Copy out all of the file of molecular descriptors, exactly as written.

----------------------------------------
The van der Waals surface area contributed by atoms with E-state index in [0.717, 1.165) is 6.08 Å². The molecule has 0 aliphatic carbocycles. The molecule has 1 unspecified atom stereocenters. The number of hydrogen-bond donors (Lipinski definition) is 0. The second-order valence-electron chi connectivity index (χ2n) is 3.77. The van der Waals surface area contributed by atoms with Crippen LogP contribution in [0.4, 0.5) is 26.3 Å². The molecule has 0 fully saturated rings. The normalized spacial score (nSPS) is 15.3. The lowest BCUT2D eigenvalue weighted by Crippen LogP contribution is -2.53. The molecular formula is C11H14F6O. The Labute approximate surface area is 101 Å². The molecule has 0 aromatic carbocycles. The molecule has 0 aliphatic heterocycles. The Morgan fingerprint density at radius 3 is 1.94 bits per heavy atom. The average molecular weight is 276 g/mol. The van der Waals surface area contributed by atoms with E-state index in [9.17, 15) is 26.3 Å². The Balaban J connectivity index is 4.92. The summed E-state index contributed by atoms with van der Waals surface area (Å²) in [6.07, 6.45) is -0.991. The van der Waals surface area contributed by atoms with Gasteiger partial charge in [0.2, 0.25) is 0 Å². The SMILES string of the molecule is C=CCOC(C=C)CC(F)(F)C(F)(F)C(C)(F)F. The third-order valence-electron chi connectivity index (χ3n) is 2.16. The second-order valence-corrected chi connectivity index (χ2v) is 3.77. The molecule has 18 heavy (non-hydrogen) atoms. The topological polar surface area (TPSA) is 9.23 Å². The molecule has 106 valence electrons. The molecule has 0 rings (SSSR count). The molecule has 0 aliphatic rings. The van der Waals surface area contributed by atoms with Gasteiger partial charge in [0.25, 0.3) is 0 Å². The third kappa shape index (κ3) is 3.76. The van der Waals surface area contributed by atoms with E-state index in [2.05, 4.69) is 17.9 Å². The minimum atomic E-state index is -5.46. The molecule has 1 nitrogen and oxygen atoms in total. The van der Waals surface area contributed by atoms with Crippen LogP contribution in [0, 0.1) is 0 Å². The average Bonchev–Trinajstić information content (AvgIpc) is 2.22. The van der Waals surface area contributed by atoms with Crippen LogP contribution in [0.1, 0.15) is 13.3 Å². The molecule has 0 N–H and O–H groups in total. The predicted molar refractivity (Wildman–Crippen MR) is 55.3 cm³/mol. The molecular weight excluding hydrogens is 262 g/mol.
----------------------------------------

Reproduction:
The van der Waals surface area contributed by atoms with E-state index in [0.717, 1.165) is 6.08 Å². The molecule has 0 aliphatic carbocycles. The molecule has 1 unspecified atom stereocenters. The number of hydrogen-bond donors (Lipinski definition) is 0. The second-order valence-electron chi connectivity index (χ2n) is 3.77. The van der Waals surface area contributed by atoms with Crippen LogP contribution in [0.4, 0.5) is 26.3 Å². The molecule has 0 fully saturated rings. The normalized spacial score (nSPS) is 15.3. The lowest BCUT2D eigenvalue weighted by Crippen LogP contribution is -2.53. The molecular formula is C11H14F6O. The Labute approximate surface area is 101 Å². The molecule has 0 aromatic carbocycles. The molecule has 0 aliphatic heterocycles. The Morgan fingerprint density at radius 3 is 1.94 bits per heavy atom. The average molecular weight is 276 g/mol. The van der Waals surface area contributed by atoms with E-state index in [9.17, 15) is 26.3 Å². The Balaban J connectivity index is 4.92. The summed E-state index contributed by atoms with van der Waals surface area (Å²) in [6.07, 6.45) is -0.991. The van der Waals surface area contributed by atoms with Gasteiger partial charge in [0.2, 0.25) is 0 Å². The SMILES string of the molecule is C=CCOC(C=C)CC(F)(F)C(F)(F)C(C)(F)F. The third-order valence-electron chi connectivity index (χ3n) is 2.16. The second-order valence-corrected chi connectivity index (χ2v) is 3.77. The molecule has 18 heavy (non-hydrogen) atoms. The topological polar surface area (TPSA) is 9.23 Å². The molecule has 106 valence electrons. The molecule has 0 rings (SSSR count). The molecule has 0 aliphatic rings. The van der Waals surface area contributed by atoms with Gasteiger partial charge in [0.25, 0.3) is 0 Å². The third kappa shape index (κ3) is 3.76. The van der Waals surface area contributed by atoms with E-state index in [2.05, 4.69) is 17.9 Å². The minimum atomic E-state index is -5.46. The molecule has 1 nitrogen and oxygen atoms in total. The van der Waals surface area contributed by atoms with Crippen LogP contribution in [0, 0.1) is 0 Å². The average Bonchev–Trinajstić information content (AvgIpc) is 2.22. The van der Waals surface area contributed by atoms with Crippen LogP contribution in [0.1, 0.15) is 13.3 Å². The molecule has 0 N–H and O–H groups in total. The predicted molar refractivity (Wildman–Crippen MR) is 55.3 cm³/mol. The molecular weight excluding hydrogens is 262 g/mol.